1970 Pontiac GTO "The Judge"
Genuine PHS documented GTO with two factory original Build Sheets and Judge optioned added. Extensive restoration by one of the country's best GTO enthusiasts, and won Best GTO at the all Pontiac 2010 Tiger Run in Bend, Oregon. Options include the original matching numbers 400/350hp engine, upgrade Tremec 5-speed transmission, 3.23 ratio posi-traction rear end, functional Ram Air hood, rare hood mounted tachometer, factory air conditioning, power disc brakes, power steering, power windows, power door locks, power trunk release, rear window defogger, tilt steering column, deluxe steering wheel, courtesy light package, factory rally gauges, trunk mounted rear wing, original Rally II wheels, black deluxe upholstery and flawless Polar White exterior finish. This vehicle is a regular GTO. A factory GTO with the judge package added after production.
GTO history, In early 1963, General Motors' management banned divisions from involvement in auto racing. This followed the 1957 voluntary ban on automobile racing that was instituted by the Automobile Manufacturers Association. By the early 1960s, Pontiac's advertising and marketing approach was heavily based on performance. With GM's ban on factory-sponsored racing, Pontiac's managers began to emphasize street performance.
In his autobiography Glory Days, Pontiac chief marketing manager Jim Wangers, who worked for the division's contract advertising and public relations agency, states that John DeLorean, Bill Collins, and Russ Gee were responsible for the GTO's creation. It involved transforming the upcoming second-generation Pontiac Tempest (which reverted to a conventional front-engine with front transmission configuration) into a sporty car, with a larger 389 cu in (6.4 L) Pontiac V8 engine from the full-sized Pontiac Catalina and Bonneville in place of the standard 326 cu in (5.3 L) V8. By promoting the big-engine option as a special high-performance model, they could appeal to the speed-minded youth market (which had also been recognized by Ford Motor Company's Lee Iacocca, who was at that time preparing the sporty Ford Mustang variant of the second generation Ford Falcon compact).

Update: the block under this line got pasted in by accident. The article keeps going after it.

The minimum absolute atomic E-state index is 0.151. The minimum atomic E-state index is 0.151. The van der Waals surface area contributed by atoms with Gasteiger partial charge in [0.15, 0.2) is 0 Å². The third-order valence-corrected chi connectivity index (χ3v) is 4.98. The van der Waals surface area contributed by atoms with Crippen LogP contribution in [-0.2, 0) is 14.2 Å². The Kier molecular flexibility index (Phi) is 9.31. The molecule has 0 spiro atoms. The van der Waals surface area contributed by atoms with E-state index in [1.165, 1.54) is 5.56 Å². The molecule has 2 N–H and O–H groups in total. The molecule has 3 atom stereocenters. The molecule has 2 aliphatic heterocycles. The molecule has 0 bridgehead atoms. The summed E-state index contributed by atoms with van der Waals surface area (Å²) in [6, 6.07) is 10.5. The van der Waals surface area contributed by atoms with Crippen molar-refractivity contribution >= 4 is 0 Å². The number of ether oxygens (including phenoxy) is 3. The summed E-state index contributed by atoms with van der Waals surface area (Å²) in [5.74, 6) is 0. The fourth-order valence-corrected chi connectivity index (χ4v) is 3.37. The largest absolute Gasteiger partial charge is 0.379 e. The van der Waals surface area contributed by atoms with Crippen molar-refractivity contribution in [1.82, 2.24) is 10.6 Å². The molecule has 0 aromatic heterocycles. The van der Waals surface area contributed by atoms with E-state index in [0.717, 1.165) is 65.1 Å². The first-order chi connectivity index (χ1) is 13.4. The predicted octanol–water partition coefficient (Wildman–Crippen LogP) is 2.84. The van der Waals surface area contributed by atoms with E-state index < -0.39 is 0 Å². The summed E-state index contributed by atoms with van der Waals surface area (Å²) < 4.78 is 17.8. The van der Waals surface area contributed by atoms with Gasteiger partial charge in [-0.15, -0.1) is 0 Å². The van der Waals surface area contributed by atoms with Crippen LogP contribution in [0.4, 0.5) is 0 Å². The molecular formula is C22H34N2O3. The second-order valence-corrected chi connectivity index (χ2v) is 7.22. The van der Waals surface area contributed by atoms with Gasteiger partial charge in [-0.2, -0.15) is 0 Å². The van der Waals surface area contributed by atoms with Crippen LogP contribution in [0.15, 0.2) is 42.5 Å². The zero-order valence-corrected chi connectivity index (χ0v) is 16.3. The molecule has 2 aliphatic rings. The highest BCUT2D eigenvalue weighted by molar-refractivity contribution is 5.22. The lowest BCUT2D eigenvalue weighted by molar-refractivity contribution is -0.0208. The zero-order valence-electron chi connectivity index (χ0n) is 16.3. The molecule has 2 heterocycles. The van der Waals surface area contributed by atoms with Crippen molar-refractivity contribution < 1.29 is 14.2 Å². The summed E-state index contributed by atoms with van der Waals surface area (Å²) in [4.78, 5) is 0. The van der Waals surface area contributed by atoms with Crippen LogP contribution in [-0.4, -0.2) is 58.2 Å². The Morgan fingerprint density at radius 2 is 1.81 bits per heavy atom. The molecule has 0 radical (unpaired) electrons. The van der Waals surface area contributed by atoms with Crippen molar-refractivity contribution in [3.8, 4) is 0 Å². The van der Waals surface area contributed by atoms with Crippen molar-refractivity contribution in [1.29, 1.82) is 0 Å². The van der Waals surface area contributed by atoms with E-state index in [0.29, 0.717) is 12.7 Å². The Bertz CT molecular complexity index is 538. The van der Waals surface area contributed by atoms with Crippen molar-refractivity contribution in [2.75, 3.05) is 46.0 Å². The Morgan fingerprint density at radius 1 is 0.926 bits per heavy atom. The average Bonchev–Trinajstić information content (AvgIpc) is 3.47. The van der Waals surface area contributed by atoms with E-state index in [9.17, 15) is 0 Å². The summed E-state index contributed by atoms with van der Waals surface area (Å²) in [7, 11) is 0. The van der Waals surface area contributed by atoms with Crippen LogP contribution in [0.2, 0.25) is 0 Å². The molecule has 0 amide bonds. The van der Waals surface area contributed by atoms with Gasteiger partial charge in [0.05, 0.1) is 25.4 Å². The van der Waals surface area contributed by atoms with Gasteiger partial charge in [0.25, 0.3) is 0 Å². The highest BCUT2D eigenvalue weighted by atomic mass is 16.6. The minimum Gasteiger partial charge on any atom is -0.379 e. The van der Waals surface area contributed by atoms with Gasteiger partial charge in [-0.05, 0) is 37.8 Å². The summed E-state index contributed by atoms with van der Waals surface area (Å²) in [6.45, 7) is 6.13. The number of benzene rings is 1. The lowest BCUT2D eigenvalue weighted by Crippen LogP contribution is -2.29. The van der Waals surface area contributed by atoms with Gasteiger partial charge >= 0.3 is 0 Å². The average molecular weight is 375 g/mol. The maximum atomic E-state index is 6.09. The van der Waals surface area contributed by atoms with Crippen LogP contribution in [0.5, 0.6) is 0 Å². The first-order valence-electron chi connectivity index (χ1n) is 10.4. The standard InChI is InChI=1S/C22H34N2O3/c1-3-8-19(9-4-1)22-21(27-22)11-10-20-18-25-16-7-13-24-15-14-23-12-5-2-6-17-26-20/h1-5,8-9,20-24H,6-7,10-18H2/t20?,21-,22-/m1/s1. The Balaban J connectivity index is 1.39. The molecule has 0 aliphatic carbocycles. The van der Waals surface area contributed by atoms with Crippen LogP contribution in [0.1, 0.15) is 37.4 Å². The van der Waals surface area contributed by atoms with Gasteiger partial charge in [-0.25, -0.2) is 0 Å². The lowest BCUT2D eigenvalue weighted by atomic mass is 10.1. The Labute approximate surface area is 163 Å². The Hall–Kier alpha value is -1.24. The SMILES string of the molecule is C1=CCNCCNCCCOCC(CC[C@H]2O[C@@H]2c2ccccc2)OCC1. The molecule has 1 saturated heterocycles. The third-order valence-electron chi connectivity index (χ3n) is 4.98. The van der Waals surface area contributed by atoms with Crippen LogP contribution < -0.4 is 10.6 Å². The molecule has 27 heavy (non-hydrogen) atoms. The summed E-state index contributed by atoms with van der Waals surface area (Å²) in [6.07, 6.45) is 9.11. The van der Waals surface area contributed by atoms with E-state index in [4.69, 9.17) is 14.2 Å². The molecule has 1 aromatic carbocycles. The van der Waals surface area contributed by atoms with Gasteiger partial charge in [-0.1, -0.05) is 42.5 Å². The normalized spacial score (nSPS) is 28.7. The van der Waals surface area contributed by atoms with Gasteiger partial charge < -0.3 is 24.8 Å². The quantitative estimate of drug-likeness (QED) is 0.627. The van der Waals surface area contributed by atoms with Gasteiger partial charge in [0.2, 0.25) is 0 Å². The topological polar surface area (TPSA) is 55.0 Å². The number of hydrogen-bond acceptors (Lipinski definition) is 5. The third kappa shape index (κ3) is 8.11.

The GTO disregarded GM's policy limiting the A-body intermediate line to a maximum engine displacement of 330 cu in (5.4 L). The development team discovered a loophole in the policy which does not restrict large engines to be offered as an option. Pontiac general manager Elliot "Pete" Estes approved the new model, although sales manager Frank Bridge, who did not believe it would find a market, insisted on limiting initial production to 5,000 cars.
The name, which was DeLorean's idea, was inspired by the Ferrari 250 GTO, the successful race car. It is an Italian abbreviation for Gran Turismo Omologato ("grand tourer homologated"), which means officially certified for racing in the grand tourer class. The Pontiac GTO was never certified as a Grand Tourer race car. Internally, it was initially called the "Grand Tempest Option", one of many automobiles in the Pontiac line up with a 'Grand' in it.
1970 Pontiac GTO "The Judge"
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